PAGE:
Jurassic Park is a 1993 American science fiction action film directed by Steven Spielberg. It is the first installment in the Jurassic Park franchise, and is based on the 1990 novel of the same name by Michael Crichton. The film is set on the fictional island of Isla Nublar, located off Central America’s Pacific Coast near Costa Rica. There, wealthy businessman John Hammond and a team of genetic scientists have created a wildlife park of de-extinct dinosaurs. When industrial sabotage leads to a catastrophic shutdown of the park’s power facilities and security precautions, a small group of visitors and Hammond’s grandchildren struggle to survive and escape the perilous island.
The dinosaurs were created with groundbreaking computer-generated imagery by Industrial Light & Magic (ILM) and with life-sized animatronic dinosaurs built by Stan Winston’s team. To showcase the film’s sound design, which included a mixture of various animal noises for the dinosaur roars, Spielberg invested in the creation of DTS, a company specializing in digital surround sound formats. The film also underwent an extensive $65 million marketing campaign, which included licensing deals with over 100 companies.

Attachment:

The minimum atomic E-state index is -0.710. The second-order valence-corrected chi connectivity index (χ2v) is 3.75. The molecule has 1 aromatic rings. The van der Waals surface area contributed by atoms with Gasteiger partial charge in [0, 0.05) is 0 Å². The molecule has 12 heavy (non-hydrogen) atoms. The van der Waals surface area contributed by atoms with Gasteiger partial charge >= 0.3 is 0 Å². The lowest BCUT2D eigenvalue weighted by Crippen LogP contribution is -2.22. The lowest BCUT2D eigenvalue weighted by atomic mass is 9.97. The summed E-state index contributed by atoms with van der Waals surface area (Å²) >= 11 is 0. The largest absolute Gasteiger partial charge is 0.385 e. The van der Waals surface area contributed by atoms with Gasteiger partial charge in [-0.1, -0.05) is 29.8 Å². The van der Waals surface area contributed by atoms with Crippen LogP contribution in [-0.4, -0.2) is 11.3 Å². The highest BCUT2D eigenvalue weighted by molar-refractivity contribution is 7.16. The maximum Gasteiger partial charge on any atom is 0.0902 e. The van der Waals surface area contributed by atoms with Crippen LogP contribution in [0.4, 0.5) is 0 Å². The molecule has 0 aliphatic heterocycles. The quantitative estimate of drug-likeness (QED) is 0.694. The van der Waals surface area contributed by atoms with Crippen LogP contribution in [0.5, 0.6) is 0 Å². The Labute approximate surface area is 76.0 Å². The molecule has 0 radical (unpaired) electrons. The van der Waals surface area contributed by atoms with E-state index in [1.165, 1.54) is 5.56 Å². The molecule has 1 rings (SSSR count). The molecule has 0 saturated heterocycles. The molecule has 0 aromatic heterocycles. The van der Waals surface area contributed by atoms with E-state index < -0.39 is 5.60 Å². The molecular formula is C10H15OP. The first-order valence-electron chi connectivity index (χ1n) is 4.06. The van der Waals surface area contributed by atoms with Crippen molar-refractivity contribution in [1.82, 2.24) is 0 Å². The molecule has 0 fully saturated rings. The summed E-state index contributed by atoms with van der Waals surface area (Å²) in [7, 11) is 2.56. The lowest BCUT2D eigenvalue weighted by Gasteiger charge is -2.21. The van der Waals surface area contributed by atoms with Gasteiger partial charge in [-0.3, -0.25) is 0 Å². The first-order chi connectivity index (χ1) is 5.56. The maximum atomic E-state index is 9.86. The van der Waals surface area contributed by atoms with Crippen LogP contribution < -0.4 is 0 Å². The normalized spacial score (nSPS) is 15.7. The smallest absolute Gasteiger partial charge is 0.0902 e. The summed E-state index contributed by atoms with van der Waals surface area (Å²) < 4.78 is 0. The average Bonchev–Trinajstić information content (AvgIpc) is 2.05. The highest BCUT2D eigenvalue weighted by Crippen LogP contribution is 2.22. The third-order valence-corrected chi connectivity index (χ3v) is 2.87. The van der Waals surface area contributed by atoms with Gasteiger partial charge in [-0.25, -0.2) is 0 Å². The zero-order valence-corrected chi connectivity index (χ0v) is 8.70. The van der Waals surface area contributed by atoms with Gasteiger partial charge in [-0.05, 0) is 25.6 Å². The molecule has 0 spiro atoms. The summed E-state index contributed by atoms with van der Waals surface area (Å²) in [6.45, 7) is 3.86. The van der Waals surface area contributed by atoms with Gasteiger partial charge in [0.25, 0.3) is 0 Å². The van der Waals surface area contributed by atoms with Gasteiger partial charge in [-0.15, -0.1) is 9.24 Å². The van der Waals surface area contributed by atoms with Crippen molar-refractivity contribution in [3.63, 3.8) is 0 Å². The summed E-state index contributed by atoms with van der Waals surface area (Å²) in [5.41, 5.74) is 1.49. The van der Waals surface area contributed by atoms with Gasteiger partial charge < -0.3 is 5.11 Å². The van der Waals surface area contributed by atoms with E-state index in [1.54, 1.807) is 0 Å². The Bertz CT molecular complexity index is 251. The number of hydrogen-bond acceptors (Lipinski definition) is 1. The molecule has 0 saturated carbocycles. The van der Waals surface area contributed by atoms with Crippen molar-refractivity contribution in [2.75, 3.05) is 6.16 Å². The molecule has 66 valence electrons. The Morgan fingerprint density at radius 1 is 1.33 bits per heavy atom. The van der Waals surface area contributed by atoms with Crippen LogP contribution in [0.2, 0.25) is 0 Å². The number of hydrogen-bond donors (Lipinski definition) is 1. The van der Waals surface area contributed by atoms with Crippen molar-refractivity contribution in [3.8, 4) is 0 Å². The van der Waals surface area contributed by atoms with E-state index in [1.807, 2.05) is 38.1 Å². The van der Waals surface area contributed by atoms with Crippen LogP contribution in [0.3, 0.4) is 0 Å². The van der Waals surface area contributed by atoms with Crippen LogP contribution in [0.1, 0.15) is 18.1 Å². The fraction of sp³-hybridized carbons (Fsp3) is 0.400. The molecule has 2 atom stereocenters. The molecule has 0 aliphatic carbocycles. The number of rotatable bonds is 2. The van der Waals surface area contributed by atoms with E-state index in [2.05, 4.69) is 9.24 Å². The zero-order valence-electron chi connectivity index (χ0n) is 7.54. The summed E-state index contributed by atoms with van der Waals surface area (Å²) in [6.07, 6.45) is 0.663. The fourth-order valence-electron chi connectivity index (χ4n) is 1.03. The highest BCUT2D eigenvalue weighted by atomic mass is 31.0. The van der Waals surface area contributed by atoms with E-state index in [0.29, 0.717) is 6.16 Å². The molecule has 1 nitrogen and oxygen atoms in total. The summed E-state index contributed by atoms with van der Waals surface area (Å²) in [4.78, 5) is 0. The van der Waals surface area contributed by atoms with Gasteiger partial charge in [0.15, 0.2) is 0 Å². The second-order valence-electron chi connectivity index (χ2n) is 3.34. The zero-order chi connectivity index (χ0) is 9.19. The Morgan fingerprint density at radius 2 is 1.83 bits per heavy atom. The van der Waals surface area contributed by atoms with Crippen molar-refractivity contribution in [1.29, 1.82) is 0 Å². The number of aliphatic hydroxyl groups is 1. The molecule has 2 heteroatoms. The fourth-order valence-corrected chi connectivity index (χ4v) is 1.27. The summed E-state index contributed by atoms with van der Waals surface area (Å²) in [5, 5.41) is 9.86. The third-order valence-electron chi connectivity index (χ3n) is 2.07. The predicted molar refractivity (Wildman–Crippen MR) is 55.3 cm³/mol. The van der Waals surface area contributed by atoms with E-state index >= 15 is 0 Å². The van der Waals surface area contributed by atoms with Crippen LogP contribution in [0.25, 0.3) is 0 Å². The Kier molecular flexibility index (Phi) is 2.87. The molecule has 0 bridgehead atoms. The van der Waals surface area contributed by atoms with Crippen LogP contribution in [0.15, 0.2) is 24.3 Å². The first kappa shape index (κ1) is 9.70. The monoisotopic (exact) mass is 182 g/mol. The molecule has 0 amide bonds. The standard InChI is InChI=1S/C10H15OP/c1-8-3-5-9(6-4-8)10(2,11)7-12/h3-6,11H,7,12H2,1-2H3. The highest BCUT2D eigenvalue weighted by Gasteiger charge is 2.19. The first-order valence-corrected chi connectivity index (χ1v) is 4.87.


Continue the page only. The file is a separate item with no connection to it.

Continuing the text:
Jurassic Park premiered on June 9, 1993, at the Uptown Theater in Washington, D.C., and was released on June 11 in the United States. It went on to gross over $912 million worldwide in its original theatrical run, becoming the highest-grossing film of 1993 and the highest-grossing film ever at the time, a record held until the release of Titanic in 1997. It received highly positive reviews from critics, who praised its special effects, acting, John Williams’ musical score, and Spielberg’s direction.
The film won more than twenty awards, including three Academy Awards for its technical achievements in visual effects and sound design. Jurassic Park is considered a landmark in the development of computer-generated imagery and animatronic visual effects.
In 2018, the film was selected for preservation in the United States National Film Registry by the Library of Congress as being “culturally, historically, or aesthetically significant”.